A few other interesting actions include an invitation to the Free Church of Scotland to enter into fraternal relations, revisions to the Manual of Authorities and Duties for the Board of Erskine College and Seminary, and a revision of a membership vow to return an emphasis on accepting the “doctrines and principles” of the church.

So, as the business meeting gets off to a start we pray for their deliberations and look forward to hearing how they are guided by the Holy Spirit in their business.

 

Top Ten Presbyterian News Topics Of 2015

Once again, as I think back on the year and review what has happened I decided to make a list of the different themes that stood out to me from different Presbyterian branches. Here, in no particular order, is my list. Your list may vary.

Racial Reconciliation

One of the more dramatic moments in a Presbyterian General Assembly this year occurred at the 43rd General Assembly of the Presbyterian Church in America. A good narration of the action comes from Travis Hutchinson’s blog. He begins his post with this description of the personal resolution offered from the floor of the Assembly:

Mississippi Teaching Elders, Drs Sean Lucas and Ligon Duncan entered a personal resolution at the beginning of the Assembly which acknowledged the involvement of our denomination (and our predecessor denomination) in promoting racism and failing to act to support the goals of the Civil Rights movement. It encouraged us to seek repentance and carry this message to our local churches. The resolution was referred to our Overtures Committee for a recommendation.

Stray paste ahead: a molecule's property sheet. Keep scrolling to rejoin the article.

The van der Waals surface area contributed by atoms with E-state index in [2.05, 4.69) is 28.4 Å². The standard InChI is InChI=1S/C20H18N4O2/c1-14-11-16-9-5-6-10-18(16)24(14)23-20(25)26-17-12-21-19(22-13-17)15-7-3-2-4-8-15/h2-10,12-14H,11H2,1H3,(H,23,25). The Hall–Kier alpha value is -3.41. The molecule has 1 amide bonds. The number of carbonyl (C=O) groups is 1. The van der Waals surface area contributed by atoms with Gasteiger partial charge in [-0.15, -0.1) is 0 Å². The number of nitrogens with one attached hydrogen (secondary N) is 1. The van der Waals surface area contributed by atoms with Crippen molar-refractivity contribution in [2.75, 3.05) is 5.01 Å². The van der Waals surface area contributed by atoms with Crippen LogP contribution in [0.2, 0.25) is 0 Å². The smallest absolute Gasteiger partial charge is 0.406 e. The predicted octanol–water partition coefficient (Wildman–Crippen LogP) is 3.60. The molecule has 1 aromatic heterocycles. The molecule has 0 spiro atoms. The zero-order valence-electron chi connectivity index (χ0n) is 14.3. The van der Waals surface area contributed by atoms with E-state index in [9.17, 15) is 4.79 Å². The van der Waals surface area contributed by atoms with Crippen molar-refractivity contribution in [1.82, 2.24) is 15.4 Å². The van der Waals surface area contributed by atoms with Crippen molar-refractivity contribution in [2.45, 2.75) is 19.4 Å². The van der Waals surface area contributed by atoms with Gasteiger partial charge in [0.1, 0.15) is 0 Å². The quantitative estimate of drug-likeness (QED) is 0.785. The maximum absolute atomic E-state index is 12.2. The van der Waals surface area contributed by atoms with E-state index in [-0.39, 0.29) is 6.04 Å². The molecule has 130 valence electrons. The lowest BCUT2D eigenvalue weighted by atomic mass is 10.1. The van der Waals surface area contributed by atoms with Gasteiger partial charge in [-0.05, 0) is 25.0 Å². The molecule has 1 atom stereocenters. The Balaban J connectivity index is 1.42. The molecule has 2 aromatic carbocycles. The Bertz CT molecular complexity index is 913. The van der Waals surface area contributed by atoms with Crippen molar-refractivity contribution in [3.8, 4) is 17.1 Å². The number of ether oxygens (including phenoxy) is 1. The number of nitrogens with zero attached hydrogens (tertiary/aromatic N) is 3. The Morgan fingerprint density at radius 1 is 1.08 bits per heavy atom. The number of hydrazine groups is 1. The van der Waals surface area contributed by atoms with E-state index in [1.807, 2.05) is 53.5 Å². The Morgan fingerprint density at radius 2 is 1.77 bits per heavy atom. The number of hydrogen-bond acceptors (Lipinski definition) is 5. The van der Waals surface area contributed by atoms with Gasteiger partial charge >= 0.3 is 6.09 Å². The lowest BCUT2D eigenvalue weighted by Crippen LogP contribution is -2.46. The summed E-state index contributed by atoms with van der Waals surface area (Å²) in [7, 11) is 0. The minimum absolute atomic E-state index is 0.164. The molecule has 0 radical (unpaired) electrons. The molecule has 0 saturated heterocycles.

The Overtures Committee recommended referring it to the next GA to allow for it to be perfected but when it returned to the floor it was clear that many commissioners felt making the statement at the current Assembly was a more important action than waiting for refinement. But in that parallel universe that is Standing Rules and Parliamentary Procedure the choice before the Assembly was not to adopt the original motion but to refer it back to the Overtures Committee or refer it to the next GA. After much debate, a couple of votes and not a small amount of prayer the Assembly voted to send it to the next Assembly. Then a protest was filed “expressing [personal] confession of sin and hope for repentance.” Over 200 of the commissioners signed onto the protest according to the official news item. Another detailed description of the Assembly action on this item can be found on TE Timothy R. LeCroy’s blog.